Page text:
Freedom Industries Failed to Disclose Second Chemical, PPH, in West Virginia Chemical Spill
West Virginia officials say a second, previously undisclosed, chemical was part of the disastrous spill that polluted the state’s water supply earlier this month.
Freedom Industries, the company responsible for the January 9 chemical spill that left more than 300,000 West Virginians without tap water for days, failed to disclose a second chemical in the massive leak. It had previously said that only one chemical, MCHM, used in coal extraction, was involved. Now it has emerged that the toxic chemical polyglycol ethers (PPH) was also present in the storage tank that leaked into the Elk River just upstream from the state’s capital and largest city, Charleston.
Reuters reports Freedom Industries President Gary Southern has now disclosed in a letter that the chemical mix in the tank consisted of 88.5 percent pure MCHM and 7.3 percent PPH.
Although acknowledging that PPH is less toxic than MCHM, state officials slammed Freedom Industries for failing to report the second spill.
“Having to order them to provide such obvious information is indicative of the continued decline of their credibility,” Randy Huffman, secretary of the West Virginia Department of Environment Protection, told the Associated Press.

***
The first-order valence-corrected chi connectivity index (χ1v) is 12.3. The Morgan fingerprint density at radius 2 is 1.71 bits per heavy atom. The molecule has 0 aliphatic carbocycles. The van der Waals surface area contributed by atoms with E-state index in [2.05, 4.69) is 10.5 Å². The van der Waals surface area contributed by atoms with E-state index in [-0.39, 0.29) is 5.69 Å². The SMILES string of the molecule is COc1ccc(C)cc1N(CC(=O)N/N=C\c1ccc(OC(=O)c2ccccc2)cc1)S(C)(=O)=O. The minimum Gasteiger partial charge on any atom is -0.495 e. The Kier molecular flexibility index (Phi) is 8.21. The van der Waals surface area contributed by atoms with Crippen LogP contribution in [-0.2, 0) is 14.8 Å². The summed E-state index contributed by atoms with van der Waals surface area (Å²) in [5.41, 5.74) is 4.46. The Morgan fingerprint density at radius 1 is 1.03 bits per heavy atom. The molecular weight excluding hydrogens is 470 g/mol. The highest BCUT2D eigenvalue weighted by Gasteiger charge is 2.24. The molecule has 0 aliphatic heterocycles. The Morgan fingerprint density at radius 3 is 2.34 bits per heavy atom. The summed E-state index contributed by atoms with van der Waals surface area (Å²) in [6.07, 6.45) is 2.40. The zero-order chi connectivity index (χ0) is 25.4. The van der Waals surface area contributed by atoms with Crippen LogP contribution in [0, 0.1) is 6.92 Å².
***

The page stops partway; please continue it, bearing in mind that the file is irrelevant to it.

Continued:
The company also failed to list PPH on its hazardous chemicals inventory for its Charleston plant last year, possibly because the chemical is not regulated as a hazardous material.
Freedom Industries responded to the revelation of a second chemical leak by insisting only MCHM and PPH spilled into the Elk River.
West Virginia Gov. Earl Ray Tomblin called the latest revelation “very disappointing.”
“Once again, it’s another one of those chemicals that very few people know anything about,” he said.
Tagged Charleston West Virginia, Earl Ray Tomblin, Elk River chemical spill, Freedom Industries, Gary Southern, MCHM, polyglycol ethers, PPH, Randy Huffman, second chemical spill, West Virginia chemical spill